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Being schooled in the art of self-assessment is one of the key drivers of success for Pasifika students in tertiary education, according to a master’s research by Tongan distance student Kisione Manu.
His Master of Education thesis, Self-assessment in Higher Education (HE) for Pasifika students, explored the role of a critical yet informal aspect of educational achievement – the ability to gauge how you are progressing, and to determine what further support or resources you need to succeed.
“Pasifika students’ self-assessment of their learning remains a crucial aspect of their success in Higher Education,” says Mr Kisione. “The more engaged are students with self-assessing process there is more chance for the Pasifika learner to self-monitor their progress by consulting different processes and products of learning.”
Recognizing the relevance of Pasifika ways of learning, and the role of self-assessment can play in Pasifika students’ success, has been one of the highlights of his educational journey, he says. “I believe that the area of self-assessment requires the Pasifika learner to examine the ‘self’ on how, what, where their learning is, at different points, so that they are self-aware of their own learning progress. It pushes the Pasifika learner out of their own comfort zone and not always seeing ‘the help’ from elsewhere but unleashing resources from within the ‘self’ as a learner.”
Research on Pasifika students’ success factors has consistently voiced the importance of nurturing respectful relationships between teachers and students, he says. Another important aspect is the cultural capital they bring to the learning situation, he says.
For his study, be conducted an online survey of 118 Year 2 and 3 Pasifika students. They were prompted to reflect on the type of practices they used that were helpful in the self-assessment of their learning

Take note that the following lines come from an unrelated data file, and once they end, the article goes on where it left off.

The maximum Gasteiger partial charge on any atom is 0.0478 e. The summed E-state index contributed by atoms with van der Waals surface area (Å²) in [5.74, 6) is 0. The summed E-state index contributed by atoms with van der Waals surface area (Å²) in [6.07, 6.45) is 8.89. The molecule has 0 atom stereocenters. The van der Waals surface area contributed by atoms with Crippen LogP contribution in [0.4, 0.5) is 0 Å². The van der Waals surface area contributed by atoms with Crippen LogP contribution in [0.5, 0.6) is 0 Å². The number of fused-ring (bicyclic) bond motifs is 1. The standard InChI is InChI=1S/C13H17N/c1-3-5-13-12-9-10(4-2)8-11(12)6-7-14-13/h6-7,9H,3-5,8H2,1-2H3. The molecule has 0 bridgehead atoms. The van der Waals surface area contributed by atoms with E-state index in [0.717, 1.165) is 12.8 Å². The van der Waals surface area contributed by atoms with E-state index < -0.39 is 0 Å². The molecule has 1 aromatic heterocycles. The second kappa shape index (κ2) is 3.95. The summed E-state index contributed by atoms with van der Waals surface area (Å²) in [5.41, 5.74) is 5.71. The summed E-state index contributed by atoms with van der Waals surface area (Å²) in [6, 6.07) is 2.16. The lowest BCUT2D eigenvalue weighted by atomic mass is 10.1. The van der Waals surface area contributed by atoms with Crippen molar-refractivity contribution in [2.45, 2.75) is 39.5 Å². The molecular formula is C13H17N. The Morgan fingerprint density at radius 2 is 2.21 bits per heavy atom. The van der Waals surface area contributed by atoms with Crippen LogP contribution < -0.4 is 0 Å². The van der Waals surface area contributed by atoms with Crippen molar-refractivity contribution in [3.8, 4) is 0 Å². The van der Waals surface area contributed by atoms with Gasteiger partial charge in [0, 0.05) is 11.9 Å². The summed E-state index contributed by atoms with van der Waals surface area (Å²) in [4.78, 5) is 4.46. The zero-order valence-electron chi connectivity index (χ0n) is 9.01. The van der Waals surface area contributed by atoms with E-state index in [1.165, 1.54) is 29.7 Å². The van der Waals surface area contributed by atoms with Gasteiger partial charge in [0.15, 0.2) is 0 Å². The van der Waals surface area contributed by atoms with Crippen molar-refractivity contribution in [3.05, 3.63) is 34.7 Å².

Pasifika learners are amongst those that are identified as ‘priority learners’ by the Ministry of Education in New Zealand, he explains, in recognition that they are outperformed by students from other ethnic groups.
“A good starting point is to understand what has not worked for Pasifika students and the factors that affect their learning currently in higher education,” Mr Kisione says. Pasifika students’ success is influenced by various factors such as: language differences and physical differences, cultural, family and communal commitments, low socio-economic, unfamiliarity with the academic culture and the appropriate behaviours and actions in such contexts, lack of communication and help and Pasifika shyness.
Having studied for a Bachelor of Science at Massey’s Manawatū campus on a New Zealand scholarship, he returned home to teach chemistry and biology at Tonga High School, before starting a job in 2015 as a Senior Qualification Analyst at the Tonga National Qualification and Accreditation Board (TNQAB), in Nuku’alofa.
A decade on, he has been travelling back to New Zealand to complete his Master of Education, once again through the Ministry of Foreign Affairs and Trade (MFAT) New Zealand Scholarship initiative.
He is appreciative of the mentoring support from his Institute of Education supervisor Associate Professor Roseanna Bourke and lecturers, Dr Peter Rawlins and Dr Maggie Hartnett, as well as the opportunity to collaborate with other Pasifika researchers at Massey.
“Working with Pasifika educators such as Sunlou Liuvaie, Selu Paea and Dr Lesieli MacIntyre especially helped me realize the importance of always fusing Pasifika perspective into western-style educational concepts, making it more meaningful to Pasifika ways of learning. The help offered by Sunlou and Selu in terms of negotiating communication links with my participants further reinforced the critical role to be played by ‘elders’ in negotiating relationships with Pasifika participants,” he says.
He says Institute of Education academic staff – especially postgraduate senior administrator Roseanne MacGillivray, who managed the postgraduate students’ events – made a big difference. “To me as a Pasifika student having someone like Roseanne [MacGillivray] as a ‘mother-figure’ in the Institute makes students feel that sense of belonging – we feel we are in a ‘safe place’ to learn, socialize and interact with peers and teachers.”
He says tertiary education is still in its infancy in Tonga and hopes his role as senior qualification analyst equipped with new understandings from his postgraduate research will help to ensure high standards.
Created: 04/12/2018 | Last updated: 10/12/2018
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